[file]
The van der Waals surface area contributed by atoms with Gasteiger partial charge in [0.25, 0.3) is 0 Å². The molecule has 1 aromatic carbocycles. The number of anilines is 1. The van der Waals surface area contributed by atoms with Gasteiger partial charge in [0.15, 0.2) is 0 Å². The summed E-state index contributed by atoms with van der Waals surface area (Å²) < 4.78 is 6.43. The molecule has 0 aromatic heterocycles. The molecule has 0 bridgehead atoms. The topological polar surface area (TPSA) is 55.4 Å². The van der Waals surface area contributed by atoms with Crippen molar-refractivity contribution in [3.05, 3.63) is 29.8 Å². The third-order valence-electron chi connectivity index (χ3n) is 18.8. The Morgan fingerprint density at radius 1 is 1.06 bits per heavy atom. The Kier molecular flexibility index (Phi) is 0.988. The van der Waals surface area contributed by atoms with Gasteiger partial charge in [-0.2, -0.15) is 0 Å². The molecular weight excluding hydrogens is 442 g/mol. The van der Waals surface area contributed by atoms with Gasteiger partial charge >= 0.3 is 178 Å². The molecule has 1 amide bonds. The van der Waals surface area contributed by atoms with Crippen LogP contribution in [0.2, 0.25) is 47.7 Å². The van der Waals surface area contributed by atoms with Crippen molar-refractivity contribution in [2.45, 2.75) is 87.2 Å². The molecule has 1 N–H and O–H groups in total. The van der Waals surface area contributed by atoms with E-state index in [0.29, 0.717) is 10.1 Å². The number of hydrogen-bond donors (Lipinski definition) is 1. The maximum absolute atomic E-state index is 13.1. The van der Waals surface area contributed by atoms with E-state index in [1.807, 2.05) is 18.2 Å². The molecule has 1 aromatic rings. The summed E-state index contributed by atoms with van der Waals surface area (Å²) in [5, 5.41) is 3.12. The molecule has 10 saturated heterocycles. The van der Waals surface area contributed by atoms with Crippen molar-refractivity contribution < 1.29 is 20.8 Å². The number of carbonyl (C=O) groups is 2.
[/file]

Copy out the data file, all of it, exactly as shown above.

The van der Waals surface area contributed by atoms with Gasteiger partial charge in [0.25, 0.3) is 0 Å². The molecule has 1 aromatic carbocycles. The number of anilines is 1. The van der Waals surface area contributed by atoms with Gasteiger partial charge in [0.15, 0.2) is 0 Å². The summed E-state index contributed by atoms with van der Waals surface area (Å²) < 4.78 is 6.43. The molecule has 0 aromatic heterocycles. The molecule has 0 bridgehead atoms. The topological polar surface area (TPSA) is 55.4 Å². The van der Waals surface area contributed by atoms with Crippen molar-refractivity contribution in [3.05, 3.63) is 29.8 Å². The third-order valence-electron chi connectivity index (χ3n) is 18.8. The Morgan fingerprint density at radius 1 is 1.06 bits per heavy atom. The Kier molecular flexibility index (Phi) is 0.988. The van der Waals surface area contributed by atoms with Gasteiger partial charge in [-0.2, -0.15) is 0 Å². The molecular weight excluding hydrogens is 442 g/mol. The van der Waals surface area contributed by atoms with Gasteiger partial charge >= 0.3 is 178 Å². The molecule has 1 amide bonds. The van der Waals surface area contributed by atoms with Crippen LogP contribution in [0.2, 0.25) is 47.7 Å². The van der Waals surface area contributed by atoms with Crippen molar-refractivity contribution in [2.45, 2.75) is 87.2 Å². The molecule has 1 N–H and O–H groups in total. The van der Waals surface area contributed by atoms with E-state index in [0.29, 0.717) is 10.1 Å². The number of hydrogen-bond donors (Lipinski definition) is 1. The maximum absolute atomic E-state index is 13.1. The van der Waals surface area contributed by atoms with E-state index in [1.807, 2.05) is 18.2 Å². The molecule has 1 aromatic rings. The summed E-state index contributed by atoms with van der Waals surface area (Å²) in [5, 5.41) is 3.12. The molecule has 10 saturated heterocycles. The van der Waals surface area contributed by atoms with Crippen molar-refractivity contribution < 1.29 is 20.8 Å². The number of carbonyl (C=O) groups is 2.